Ted Simons: Interesting. Just as a generalization here, we've got Mattox and Stanton, somewhat okay with the status quo but want to build and develop optimistic. Neely and Gullett, not crazy about the status quo and a little bit more pessimistic.
Dennis Welch: Sure, sure. That's a good way to look at it. But Mr. Stanton may take issue with that, he may say, "Hey, look I want to make some reforms, I think city hall needs to make changes, it's not a completely broke system but it does need some changes." So he may take issue with that.
Ted Simons: Yeah, at least those two, Mattox and Stanton seem to think that the city is on the right track. You just need to make sure you button down those tracks. Let's talk about the council races. How much will those races impact the mayor's race?
Dennis Welch: They will because what they could do is particularly in like Neely, she could see a bump or a bust -- Neely, she's a former councilwoman, she quit earlier there's a race for her seat. How can that affect the mayor's race? It could bring out more voters and more efforts by people to get the people to the polls and get the early ballots out there and get them casting that stuff out there. So it could increase -- it could increase the turnout and the conventional wisdom is that if it's her district, she may benefit.
Ted Simons: Talk about turnout more. We've seen a lot of early voting. What does that say? What is turnout say? What are we looking at here?
Dennis Welch: As you said in your promo, more voters have already cast ballots in this mayoral election than in any other mayoral election in the city's history. And that is because of the efforts by the city clerk's office to put more people on the permanent early voting list. We've got close to 600,000 or even more on this permanent early voter list; they're going to get ballots every year. That's really important and turnout for folks like Wes Gullet, I think he's been talking about this from the beginning that if you saw a lot of turnout, it would be good for him because it would show that there's a lot of dissatisfaction. Voters if they are unhappy tend to vote in higher numbers than if they're satisfied with the status quo.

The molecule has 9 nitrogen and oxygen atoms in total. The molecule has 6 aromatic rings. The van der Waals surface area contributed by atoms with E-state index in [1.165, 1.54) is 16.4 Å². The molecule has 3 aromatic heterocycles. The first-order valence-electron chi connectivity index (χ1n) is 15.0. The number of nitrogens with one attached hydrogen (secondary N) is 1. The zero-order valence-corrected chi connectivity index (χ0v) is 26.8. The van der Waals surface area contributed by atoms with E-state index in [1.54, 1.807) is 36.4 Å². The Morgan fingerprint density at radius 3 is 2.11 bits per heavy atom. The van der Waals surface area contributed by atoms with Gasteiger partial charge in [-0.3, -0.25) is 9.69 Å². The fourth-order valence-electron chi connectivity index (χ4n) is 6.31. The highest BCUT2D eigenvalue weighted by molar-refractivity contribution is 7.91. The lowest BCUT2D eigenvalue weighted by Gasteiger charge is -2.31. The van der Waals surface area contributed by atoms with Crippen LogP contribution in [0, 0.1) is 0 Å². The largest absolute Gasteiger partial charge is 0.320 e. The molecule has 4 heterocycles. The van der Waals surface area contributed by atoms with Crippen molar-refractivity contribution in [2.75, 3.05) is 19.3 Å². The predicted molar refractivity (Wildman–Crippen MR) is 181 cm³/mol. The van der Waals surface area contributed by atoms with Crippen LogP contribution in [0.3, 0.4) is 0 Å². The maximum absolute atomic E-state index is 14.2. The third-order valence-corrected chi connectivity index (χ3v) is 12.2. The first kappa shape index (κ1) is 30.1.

Ted Simons: The Phil Gordon factor, such as it is, is there a Phil Gordon factor?
Dennis Welch: I just don't see it. I haven't seen him involved in any of this stuff and I think -- I don't think people have wanted to associate themselves with him. He's made moves over the past few years that hasn't been very popular with people in the media out there and I think distancing themselves from him.
Ted Simons: Last question, obviously this would be leading to the runoff, all bets seem to be along those lines. When we finally get a new mayor for Phoenix, will any of these front runners mean big changes?
Dennis Welch: Well it's interesting the one thing you have to think about the mayor's race, in Phoenix, it's unlike other cities back east like Philadelphia or Chicago. Because we have a city manager form a government. So what our next mayor is going to be able to do is going to depend upon what the council is going to let him do. You got to remember, he's only one more vote on the council so he's got to be able to bring more people along. So, if there's going to be big changes, I wouldn't look for it that much because the system is set up for incremental changes.
Ted Simons: More of a captain, more of a leader as opposed to carrying the bullet holder. Dennis good stuff and we'll see what happens tomorrow. Thank you for joining us.
Dennis Welch: Thank you.
Dennis Welch:Arizona Guardian